Florida drivers approach to DUI checkpoints spark debates in legal circles

Florida drivers approach to DUI checkpoints spark debates in legal circles In Florida, the drivers have started to deal with DUI checkpoints in a manner which has fuelled controversy and debate. Instead of opening the window, the driver maintains silence and signals a plastic bag which hangs loosely from door. The officer uses flashlight to verify the bag which contain copies of driver license, registration, insurance documents and paper slip referred as ‘Fair DUI flier’. The packet is carefully examined by the officer and after glaring the driver, he is allowed to proceed with verbal greeting.

Warren Redlich is the creator of this file and points out that DUI checkpoint violate the constitution rights of a motorist. He is a defense lawyer from Boca Raton who expressed that his website features detailed explanation on this legal question. It is aimed at protecting the motorists from being arrested falsely. According to him, there is no realization among people on how some unfortunate and innocent ones get arrested on several occasions. On the other hand, law enforcement organizations strongly oppose the theory of Redlich.

The officials refer to a ruling of U.S. Supreme Court in 1990 which advocated the uses of these DUI checkpoints randomly. According to a county Sheriff Shoar, they have the legitimate right of doing such activities. As per WTVJ, motorist using this ‘fair DUI flier’ will face on spot arrest. Redlich maintains that state laws of Florida doesn’t need drivers sign any ticket unless due to specific violations. It may include travelling up to 30 miles an hour against speed limit, carrying improper load, etc.

The motorists use this flier to indicate the loophole while opting for remaining silent at the DUI checkpoints. It is asking cops to place the tickets under the windshield wiper of the vehicle. The Florida drivers at the checkpoints need to present essential legal documents but not necessarily in physical. Redlich points out that cops observe if the driver has impaired speech or impaired motor coordination. He encourages these drivers to create a record of their police encounter. Not rolling down window and no talking are likely to create doubt in the officer’s mind if the driver has consumed alcohol or not.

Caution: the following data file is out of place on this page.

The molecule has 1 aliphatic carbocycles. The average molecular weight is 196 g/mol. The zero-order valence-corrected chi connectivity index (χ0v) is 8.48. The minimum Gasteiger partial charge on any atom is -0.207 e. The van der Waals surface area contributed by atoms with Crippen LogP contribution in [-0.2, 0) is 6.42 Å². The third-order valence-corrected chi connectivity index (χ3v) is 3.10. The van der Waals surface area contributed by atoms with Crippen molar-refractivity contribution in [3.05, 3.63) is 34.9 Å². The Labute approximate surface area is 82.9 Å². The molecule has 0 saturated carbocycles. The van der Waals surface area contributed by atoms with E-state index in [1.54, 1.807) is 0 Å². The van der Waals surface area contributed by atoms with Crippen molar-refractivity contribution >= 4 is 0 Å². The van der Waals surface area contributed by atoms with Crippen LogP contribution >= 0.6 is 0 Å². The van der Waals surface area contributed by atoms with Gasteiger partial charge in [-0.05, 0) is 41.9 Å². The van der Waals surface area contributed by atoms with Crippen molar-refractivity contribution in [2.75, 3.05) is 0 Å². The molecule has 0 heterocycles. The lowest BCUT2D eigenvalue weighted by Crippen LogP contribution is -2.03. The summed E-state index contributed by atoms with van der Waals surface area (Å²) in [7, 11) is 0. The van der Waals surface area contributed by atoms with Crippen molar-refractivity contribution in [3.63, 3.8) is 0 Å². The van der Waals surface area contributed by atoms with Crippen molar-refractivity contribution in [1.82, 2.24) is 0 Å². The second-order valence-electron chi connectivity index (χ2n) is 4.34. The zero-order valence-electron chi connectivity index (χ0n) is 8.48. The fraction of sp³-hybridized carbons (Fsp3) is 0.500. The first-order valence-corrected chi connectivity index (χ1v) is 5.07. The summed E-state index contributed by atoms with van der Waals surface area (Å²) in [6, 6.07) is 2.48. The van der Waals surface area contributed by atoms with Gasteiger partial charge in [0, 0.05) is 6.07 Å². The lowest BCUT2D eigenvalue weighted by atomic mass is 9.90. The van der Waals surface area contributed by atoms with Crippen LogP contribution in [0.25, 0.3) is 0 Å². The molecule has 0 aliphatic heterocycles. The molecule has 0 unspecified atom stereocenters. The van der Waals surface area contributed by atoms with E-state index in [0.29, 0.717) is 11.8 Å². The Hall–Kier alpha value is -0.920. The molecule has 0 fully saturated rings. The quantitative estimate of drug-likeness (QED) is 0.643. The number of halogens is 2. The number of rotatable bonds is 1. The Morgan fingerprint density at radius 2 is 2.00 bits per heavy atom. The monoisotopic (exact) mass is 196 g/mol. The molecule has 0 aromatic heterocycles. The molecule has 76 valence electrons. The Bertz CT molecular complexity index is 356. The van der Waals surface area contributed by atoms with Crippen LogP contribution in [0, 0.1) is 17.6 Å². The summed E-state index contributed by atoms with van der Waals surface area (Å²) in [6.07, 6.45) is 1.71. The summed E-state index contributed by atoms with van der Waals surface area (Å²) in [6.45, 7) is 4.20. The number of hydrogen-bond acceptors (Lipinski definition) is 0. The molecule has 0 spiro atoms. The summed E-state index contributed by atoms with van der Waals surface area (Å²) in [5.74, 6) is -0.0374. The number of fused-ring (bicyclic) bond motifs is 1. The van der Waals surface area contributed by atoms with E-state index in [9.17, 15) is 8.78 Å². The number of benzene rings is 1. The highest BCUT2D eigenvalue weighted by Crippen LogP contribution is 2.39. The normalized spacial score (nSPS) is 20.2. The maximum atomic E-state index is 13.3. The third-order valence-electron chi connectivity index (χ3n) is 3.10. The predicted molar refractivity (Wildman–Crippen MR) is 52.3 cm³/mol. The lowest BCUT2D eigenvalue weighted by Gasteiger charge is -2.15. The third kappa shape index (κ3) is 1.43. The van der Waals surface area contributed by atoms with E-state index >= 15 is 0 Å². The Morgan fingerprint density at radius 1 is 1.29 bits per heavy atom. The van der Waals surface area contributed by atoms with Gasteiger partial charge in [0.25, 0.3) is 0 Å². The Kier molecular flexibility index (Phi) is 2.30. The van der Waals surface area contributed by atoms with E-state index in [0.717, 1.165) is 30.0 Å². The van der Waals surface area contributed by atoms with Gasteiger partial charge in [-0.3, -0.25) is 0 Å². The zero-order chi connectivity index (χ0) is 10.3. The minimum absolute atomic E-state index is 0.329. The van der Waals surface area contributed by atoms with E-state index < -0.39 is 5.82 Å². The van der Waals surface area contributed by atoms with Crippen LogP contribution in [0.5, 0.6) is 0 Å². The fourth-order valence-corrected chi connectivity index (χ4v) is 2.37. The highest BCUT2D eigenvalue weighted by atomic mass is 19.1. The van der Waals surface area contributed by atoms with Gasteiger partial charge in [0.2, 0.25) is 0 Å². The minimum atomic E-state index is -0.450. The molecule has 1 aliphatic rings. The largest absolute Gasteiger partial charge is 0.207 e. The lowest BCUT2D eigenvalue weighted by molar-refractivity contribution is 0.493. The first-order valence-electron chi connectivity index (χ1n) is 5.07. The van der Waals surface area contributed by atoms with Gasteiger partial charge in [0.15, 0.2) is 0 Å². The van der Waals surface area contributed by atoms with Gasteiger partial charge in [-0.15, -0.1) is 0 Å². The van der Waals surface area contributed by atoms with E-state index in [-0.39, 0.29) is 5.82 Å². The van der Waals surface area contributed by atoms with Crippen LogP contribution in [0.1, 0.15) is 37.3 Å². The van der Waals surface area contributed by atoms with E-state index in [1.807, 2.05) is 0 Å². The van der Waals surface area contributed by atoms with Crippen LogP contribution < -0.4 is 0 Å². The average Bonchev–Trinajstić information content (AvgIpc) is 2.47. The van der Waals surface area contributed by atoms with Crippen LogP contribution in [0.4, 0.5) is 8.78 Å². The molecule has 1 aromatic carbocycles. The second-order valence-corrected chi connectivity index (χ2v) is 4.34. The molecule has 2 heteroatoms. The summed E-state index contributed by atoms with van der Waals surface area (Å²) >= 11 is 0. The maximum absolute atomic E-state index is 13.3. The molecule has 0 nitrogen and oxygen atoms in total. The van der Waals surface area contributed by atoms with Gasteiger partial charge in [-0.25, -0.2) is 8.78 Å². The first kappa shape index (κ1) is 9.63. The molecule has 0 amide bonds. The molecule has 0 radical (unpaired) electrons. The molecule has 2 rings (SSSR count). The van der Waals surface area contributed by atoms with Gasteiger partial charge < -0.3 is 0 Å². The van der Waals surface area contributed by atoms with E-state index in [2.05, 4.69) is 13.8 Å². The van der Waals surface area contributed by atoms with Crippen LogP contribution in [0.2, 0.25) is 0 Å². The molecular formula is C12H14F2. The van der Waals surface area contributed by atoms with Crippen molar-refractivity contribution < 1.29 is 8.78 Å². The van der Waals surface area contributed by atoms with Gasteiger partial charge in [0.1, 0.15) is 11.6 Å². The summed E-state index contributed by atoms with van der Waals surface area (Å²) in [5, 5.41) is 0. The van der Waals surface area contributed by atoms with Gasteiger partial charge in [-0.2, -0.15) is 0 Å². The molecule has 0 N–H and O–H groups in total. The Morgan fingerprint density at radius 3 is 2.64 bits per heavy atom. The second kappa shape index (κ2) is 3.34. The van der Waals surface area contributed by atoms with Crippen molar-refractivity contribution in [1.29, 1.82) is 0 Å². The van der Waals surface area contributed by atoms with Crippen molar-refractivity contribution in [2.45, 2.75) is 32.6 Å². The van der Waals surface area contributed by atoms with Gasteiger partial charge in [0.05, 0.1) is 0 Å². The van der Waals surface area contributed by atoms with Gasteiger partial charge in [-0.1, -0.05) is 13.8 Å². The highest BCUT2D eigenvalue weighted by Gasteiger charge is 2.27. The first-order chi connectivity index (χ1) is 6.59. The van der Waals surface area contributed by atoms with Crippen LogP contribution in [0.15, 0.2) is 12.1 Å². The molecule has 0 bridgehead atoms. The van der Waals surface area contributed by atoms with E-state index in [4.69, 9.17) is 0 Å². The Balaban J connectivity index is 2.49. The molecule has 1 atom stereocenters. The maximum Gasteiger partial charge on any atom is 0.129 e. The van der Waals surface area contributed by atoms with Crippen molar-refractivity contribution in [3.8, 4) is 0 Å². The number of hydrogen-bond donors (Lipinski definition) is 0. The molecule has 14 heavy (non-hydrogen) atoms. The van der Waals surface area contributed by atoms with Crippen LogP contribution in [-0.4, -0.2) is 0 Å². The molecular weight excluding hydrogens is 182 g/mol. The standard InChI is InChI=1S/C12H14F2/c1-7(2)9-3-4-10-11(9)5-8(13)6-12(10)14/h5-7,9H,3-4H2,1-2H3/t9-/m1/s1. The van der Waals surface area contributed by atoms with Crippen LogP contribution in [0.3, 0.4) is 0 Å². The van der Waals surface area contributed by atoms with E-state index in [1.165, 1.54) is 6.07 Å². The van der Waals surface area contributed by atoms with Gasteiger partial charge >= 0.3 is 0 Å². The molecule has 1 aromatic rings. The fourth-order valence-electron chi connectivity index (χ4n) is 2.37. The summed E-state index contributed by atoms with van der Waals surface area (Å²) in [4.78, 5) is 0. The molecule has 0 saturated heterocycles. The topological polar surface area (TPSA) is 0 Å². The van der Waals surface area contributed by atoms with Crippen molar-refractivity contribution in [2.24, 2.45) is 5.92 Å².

A former federal prosecutor points out the reasons for asking the driver to open the car window. According to David Weinstein, tactics formulated by Redlich may not hold up at court and cops may observe the bloodshot red eyes of the driver with closed windows. Garett Berman is a traffic safety prosecutor in Florida who argues that tactics of Redlich is an outdated theory. Motorists are needed to show a license which isn’t defaced, altered, faded or mutilated. Without inspecting this legal document by hand, an officer is unable determine its authenticity, argues Berman.

According to Berman, government aims to keep impaired drivers away from roads. The total arrests at Florida were 40677 last year leading to more than 26,000 convictions. Critics slam the theory of Redlich observing that it subverts the police. However, the defense lawyer maintains that he is a complete supporter of law and isn’t biased to drunk drivers.
Image credit: John Roman